the Sr?aVizaUon to receive the prize War Bond. If they so elect 1 . con
uit among eligible organizaUons may be carried on in the various
WVS e!rB,famJSnd VI
hutaesi of bivini and seUlng scrap iron, or collecting it on a comrms
?ioH T are not edible to compete is Individuals or firms. They may,
however" help to increase the comity's total by Initiating scrap collcc-
rflTtnVr.pi .'nlXoOonsnVttelJ- employes (HvUig In
the SSte) nSI eSFagd to Oie business of scrap buying or collection are
eligible to collect .crap metal to be entered in tfie name : of theflrm.
Vha am material, however, may not be credited to both a Arm ana
S lndldiS.Er? individual Uving In the State and not engaged
"the busSess of collecting scrap metal Is eligible to compete JorUie
Individual prize. Every school or Junior organization 0 units) such as
-H Clubs, Bov Scouts, Girl Scouts or Camp Fire Girls, etc.. Is eligible te
compete or the Junior priz '- rnt
The eonntv salvage eommlttee wlU within each county beJn charge
It theprogramTAll scrap meUl must be receipted at point of de
Hverv CaU your local salvage committee or representative for loca
tlon'f delivery point) Credit In the contest will be ONLY upon the
rf... J.Zi. ,.7.,(,,u Be sure to get a receipt In pounds. Each
sPAnntr will Wlecrapn uie wwu vi k u j . , " C
dtydurmg the conwst, Uiese results to be published regu arly as a box
Jcore tohelrhten Interest In the contest. Additional local contests and
toeal p?lzes vill be encouraged by the county committees under rules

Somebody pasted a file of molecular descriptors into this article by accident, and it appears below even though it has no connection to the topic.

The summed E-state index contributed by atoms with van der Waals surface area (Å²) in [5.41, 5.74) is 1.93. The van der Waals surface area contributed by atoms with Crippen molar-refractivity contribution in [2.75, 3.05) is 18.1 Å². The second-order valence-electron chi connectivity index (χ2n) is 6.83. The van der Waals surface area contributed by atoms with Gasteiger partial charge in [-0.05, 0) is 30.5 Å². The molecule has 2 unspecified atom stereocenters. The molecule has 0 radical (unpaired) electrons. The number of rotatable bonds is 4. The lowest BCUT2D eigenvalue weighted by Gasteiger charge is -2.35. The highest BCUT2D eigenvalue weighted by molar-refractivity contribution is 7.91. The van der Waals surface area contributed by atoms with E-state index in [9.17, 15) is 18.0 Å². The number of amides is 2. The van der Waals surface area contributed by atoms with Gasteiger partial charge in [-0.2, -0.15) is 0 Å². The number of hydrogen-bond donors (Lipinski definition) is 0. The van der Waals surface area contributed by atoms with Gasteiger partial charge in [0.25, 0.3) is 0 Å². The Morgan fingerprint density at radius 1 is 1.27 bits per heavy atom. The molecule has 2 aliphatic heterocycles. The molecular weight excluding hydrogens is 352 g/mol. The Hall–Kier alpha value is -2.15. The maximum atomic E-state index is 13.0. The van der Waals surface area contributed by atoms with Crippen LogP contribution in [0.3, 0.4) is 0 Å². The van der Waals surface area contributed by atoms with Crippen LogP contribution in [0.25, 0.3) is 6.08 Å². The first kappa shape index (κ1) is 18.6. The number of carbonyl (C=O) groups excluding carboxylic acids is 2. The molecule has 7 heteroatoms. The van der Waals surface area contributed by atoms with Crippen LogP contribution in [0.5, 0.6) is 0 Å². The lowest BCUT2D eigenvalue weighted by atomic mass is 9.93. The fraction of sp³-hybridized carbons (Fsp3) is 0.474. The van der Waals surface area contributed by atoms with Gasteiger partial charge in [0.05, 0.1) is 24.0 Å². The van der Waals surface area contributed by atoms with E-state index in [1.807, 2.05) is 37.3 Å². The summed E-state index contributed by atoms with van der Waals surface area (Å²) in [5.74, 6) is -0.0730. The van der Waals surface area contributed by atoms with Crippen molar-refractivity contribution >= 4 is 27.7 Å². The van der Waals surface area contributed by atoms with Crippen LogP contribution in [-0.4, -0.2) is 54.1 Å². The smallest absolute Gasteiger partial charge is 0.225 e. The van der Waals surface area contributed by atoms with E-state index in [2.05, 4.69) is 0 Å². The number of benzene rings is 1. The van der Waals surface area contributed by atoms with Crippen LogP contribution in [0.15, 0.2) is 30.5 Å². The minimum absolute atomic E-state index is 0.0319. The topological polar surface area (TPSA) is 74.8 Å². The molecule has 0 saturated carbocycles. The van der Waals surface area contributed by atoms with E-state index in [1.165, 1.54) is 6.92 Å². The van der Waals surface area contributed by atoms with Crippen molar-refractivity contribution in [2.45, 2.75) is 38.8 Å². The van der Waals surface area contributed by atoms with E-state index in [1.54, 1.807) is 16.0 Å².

theV may prescribe. In all question, of interpretation of the rules of
Sfs eontest the decision of the Newspaper Salvage, Contest Committee
will be -.!. ,
Emei" eVo1.etrVz-Bcvr,SUV.t.ryToT,rh9.e 'L SvigV
CSmlttee The decisions of thU committee of Judges as to the winners
will be final. '
1 . n in
Believe it or not . . . you'll find guns in your garret, l"r
your barn . . . dig em out NOWl Round up your souvenirs ! wr
Schicklegruber, your bullets for Benito, let's jolt the Japs with tne
scrap from North Carolina!
Every North Carolina Boy and Girl Should
Wear One of These Badges Before Contest
Ends October 21.
Here is a picture of today's BADGE OF HON
OR . . . One will be given for each 25 pounds of
scrap turned in. It is hoped that at least 790,000
of these badges can be giveii away for then there
will be at least one Badge of Honor in every North
Carolina family. Get yours from your salvage
LOOK AT TH ESE PRIZES
The Participating Newspapers of North Carolina.
$1 ,000 PR IZE ' : ; '.: . -
. . . to be given to the North Carolina county collecting, by gift 01 aritT
most crap per capita (1940 census). The War Bond to be given to any
designated by the County Salvage Committee in accordance wtih con e
A $500 War Bond will be given to
the North Carolina county collecting,
by gift or sale, the second largest
amount of scrap per capita. Charity
to receive the prize to be designated
by County Salvage Committee.
To the individual man. wo
A $75 War Bond goes tp thj
or to the boys' or i air s orgaj
which gives or' sells the most
Other prizes oIu'T .
The $300 War Bond goes to
Business Firm which turns in
most scrap. (Gift or sale.)
For Complete Details. Watch This Paper
Bonds in this classification.
(Mi) (Mftnjfe ) Qgn Mi
No. 1238 Sept 17-24 Oct. 1-8.
The Waynesville Mountaineer (Waynesville, N.C.)
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Oct. 8, 1942, edition 1